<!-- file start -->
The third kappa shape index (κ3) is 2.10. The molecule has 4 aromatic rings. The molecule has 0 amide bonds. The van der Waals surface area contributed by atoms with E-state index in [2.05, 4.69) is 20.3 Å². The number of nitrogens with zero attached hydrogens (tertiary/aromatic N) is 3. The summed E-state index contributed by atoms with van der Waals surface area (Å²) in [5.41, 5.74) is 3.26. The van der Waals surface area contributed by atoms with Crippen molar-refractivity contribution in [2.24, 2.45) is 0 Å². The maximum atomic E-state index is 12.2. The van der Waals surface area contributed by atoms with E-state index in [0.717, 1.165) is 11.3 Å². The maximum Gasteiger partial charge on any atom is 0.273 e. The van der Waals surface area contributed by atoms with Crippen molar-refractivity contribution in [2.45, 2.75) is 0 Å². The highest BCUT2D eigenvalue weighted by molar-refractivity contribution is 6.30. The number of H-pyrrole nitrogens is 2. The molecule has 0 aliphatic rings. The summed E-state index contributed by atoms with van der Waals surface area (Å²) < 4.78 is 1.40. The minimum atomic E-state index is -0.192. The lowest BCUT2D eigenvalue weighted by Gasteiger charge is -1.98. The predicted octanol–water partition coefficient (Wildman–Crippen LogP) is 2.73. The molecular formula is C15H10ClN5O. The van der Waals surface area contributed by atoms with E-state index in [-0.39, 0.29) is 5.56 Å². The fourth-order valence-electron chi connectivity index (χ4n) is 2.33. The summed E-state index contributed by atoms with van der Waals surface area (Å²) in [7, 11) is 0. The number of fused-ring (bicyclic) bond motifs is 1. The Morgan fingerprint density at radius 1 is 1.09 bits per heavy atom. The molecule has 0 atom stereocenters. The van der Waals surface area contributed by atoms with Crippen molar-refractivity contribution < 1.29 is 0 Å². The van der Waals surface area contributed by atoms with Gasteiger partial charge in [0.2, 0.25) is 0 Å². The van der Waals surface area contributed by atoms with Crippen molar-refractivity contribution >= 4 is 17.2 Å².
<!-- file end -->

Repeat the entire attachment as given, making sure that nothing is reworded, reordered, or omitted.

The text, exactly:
The third kappa shape index (κ3) is 2.10. The molecule has 4 aromatic rings. The molecule has 0 amide bonds. The van der Waals surface area contributed by atoms with E-state index in [2.05, 4.69) is 20.3 Å². The number of nitrogens with zero attached hydrogens (tertiary/aromatic N) is 3. The summed E-state index contributed by atoms with van der Waals surface area (Å²) in [5.41, 5.74) is 3.26. The van der Waals surface area contributed by atoms with Crippen molar-refractivity contribution in [2.24, 2.45) is 0 Å². The maximum atomic E-state index is 12.2. The van der Waals surface area contributed by atoms with E-state index in [0.717, 1.165) is 11.3 Å². The maximum Gasteiger partial charge on any atom is 0.273 e. The van der Waals surface area contributed by atoms with Crippen molar-refractivity contribution in [2.45, 2.75) is 0 Å². The highest BCUT2D eigenvalue weighted by molar-refractivity contribution is 6.30. The number of H-pyrrole nitrogens is 2. The molecule has 0 aliphatic rings. The summed E-state index contributed by atoms with van der Waals surface area (Å²) < 4.78 is 1.40. The minimum atomic E-state index is -0.192. The lowest BCUT2D eigenvalue weighted by Gasteiger charge is -1.98. The predicted octanol–water partition coefficient (Wildman–Crippen LogP) is 2.73. The molecular formula is C15H10ClN5O. The van der Waals surface area contributed by atoms with E-state index in [-0.39, 0.29) is 5.56 Å². The fourth-order valence-electron chi connectivity index (χ4n) is 2.33. The summed E-state index contributed by atoms with van der Waals surface area (Å²) in [7, 11) is 0. The number of fused-ring (bicyclic) bond motifs is 1. The Morgan fingerprint density at radius 1 is 1.09 bits per heavy atom. The molecule has 0 atom stereocenters. The van der Waals surface area contributed by atoms with Crippen molar-refractivity contribution < 1.29 is 0 Å². The van der Waals surface area contributed by atoms with Gasteiger partial charge in [0.2, 0.25) is 0 Å². The van der Waals surface area contributed by atoms with Crippen molar-refractivity contribution >= 4 is 17.2 Å².